There has long been concern that the aluminium in antiperspirants could be linked to breast cancer which had seemingly been started by an email rumour.
An article published by the American Cancer Society discusses the issue in detail and concludes that the claims are untrue. It cites a well conducted case-control study undertaken in the US that there was no evidence to link the use of aluminium containing antiperspirants with an increased risk of breast cancer. A case control study is the best method to look for risk factors. A group of 813 patients with the disease in question (the cases) was compared with a similar sized group of 793 people without the condition (the controls). Each group is then questioned in detail about their exposure to risk factors throughout their lifetime. In this study the odds ratio for developing breast cancer for those who had ever used antiperspirants was 0.9 meaning there was no association.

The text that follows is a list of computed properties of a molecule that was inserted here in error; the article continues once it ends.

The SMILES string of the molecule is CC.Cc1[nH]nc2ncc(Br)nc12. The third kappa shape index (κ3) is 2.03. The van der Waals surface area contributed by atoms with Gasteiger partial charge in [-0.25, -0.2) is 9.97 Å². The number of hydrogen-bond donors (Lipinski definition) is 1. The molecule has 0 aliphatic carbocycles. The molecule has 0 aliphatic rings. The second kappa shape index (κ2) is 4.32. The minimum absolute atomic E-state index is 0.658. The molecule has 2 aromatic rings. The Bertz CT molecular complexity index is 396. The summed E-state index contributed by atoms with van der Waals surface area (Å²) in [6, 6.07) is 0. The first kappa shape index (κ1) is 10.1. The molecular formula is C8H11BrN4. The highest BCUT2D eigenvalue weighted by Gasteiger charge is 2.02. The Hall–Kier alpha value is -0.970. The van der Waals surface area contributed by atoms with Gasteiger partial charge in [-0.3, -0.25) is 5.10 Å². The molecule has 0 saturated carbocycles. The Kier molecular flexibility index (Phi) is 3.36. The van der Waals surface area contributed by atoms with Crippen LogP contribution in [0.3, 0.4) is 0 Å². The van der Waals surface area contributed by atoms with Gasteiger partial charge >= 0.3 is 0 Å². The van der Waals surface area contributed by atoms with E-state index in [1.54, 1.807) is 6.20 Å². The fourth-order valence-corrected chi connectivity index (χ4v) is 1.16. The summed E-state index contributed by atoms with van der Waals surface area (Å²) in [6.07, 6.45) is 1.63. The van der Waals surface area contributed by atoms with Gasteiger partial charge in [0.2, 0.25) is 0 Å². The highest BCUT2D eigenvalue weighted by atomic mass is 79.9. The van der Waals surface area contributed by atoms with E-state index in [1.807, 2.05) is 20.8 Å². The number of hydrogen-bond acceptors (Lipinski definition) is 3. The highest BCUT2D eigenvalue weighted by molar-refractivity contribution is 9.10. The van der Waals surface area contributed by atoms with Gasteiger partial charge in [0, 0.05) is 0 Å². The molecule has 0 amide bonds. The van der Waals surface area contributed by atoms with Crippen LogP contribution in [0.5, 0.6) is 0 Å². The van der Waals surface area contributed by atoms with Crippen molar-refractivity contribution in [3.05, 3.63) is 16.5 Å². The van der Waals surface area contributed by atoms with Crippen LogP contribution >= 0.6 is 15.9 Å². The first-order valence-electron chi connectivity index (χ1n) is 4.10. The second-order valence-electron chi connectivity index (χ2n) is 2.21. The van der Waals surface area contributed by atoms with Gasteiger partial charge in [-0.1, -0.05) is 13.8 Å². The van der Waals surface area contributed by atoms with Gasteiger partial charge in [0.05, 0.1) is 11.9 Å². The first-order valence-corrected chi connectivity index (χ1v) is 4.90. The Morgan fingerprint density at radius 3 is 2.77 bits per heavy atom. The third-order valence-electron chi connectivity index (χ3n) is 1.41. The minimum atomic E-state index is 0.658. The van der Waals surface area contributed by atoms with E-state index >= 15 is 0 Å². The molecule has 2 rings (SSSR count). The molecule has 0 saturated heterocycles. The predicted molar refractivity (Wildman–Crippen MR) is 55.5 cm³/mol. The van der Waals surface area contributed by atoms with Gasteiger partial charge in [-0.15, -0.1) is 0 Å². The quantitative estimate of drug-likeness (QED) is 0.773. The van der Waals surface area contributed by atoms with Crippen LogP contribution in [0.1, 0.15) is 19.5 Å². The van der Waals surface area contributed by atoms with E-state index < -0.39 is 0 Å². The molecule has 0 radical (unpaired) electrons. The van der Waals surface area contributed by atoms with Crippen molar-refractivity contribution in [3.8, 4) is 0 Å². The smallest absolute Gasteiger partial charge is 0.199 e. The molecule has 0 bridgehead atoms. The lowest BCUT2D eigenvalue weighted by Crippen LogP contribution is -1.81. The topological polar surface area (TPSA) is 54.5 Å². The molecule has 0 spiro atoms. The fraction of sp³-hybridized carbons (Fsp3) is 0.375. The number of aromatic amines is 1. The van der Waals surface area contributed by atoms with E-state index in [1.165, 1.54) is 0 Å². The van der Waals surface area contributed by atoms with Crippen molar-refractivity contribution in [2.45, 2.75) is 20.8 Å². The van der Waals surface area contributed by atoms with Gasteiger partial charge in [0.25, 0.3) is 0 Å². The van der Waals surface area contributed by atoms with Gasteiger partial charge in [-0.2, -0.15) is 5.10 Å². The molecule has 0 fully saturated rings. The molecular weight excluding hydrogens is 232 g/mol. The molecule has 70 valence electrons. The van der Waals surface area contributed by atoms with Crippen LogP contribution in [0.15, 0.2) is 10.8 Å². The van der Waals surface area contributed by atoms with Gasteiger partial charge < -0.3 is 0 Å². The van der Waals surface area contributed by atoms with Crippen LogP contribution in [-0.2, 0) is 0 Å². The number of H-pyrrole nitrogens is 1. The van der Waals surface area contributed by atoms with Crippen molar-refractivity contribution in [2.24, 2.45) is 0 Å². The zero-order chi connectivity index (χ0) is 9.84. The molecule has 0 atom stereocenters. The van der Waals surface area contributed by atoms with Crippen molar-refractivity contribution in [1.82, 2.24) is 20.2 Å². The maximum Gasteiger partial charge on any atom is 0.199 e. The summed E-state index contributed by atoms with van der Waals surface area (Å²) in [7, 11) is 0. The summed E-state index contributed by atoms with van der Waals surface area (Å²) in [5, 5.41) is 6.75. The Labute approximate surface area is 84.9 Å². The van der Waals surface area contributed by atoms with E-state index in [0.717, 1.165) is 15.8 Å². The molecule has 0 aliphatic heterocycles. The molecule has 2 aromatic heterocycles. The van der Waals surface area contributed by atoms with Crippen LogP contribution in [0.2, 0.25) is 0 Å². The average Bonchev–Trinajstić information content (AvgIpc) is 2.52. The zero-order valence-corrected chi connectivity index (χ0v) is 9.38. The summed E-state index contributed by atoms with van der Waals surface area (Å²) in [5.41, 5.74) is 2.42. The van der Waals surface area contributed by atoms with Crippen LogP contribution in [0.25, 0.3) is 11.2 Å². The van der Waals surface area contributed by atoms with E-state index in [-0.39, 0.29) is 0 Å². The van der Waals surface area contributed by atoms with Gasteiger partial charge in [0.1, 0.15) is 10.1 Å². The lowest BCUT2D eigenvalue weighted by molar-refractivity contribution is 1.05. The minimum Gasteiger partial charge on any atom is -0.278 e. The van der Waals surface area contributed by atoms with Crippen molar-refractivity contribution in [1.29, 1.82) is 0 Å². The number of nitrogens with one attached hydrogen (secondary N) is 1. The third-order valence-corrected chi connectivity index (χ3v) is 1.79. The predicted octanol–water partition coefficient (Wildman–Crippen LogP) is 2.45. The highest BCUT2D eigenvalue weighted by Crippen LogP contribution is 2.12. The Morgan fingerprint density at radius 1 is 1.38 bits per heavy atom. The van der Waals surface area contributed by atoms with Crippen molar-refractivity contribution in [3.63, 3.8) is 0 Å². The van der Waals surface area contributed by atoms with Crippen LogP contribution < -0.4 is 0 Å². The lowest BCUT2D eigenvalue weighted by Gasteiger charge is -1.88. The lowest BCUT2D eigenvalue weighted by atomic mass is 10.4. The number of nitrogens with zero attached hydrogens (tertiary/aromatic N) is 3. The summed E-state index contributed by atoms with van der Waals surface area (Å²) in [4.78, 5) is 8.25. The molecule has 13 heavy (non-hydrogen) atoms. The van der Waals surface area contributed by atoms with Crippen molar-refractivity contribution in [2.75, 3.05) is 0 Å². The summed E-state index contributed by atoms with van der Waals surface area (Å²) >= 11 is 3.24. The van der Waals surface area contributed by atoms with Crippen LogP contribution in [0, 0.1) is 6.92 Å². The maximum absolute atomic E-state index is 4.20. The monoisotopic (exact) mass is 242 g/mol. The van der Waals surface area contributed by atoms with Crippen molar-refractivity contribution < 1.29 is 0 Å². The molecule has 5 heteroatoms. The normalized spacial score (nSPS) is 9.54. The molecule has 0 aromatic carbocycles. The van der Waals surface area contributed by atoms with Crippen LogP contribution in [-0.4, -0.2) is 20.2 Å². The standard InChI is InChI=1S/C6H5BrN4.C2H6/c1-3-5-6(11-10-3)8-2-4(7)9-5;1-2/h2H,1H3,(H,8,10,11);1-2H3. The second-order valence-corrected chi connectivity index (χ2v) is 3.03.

It should also be remembered that lipsticks, toothpaste and some pharmaceuticals (ant acids and vaccines) contain aluminium compounds as do some food colourings and flame retardants of children’s toys. Since aluminium is poorly absorbed through the skin, the EU Scientific Committee on safety concluded that daily applications of cosmetic products (including antiperspirants) does not add significantly to the amount of aluminium entering the body from other sources most notably the diet.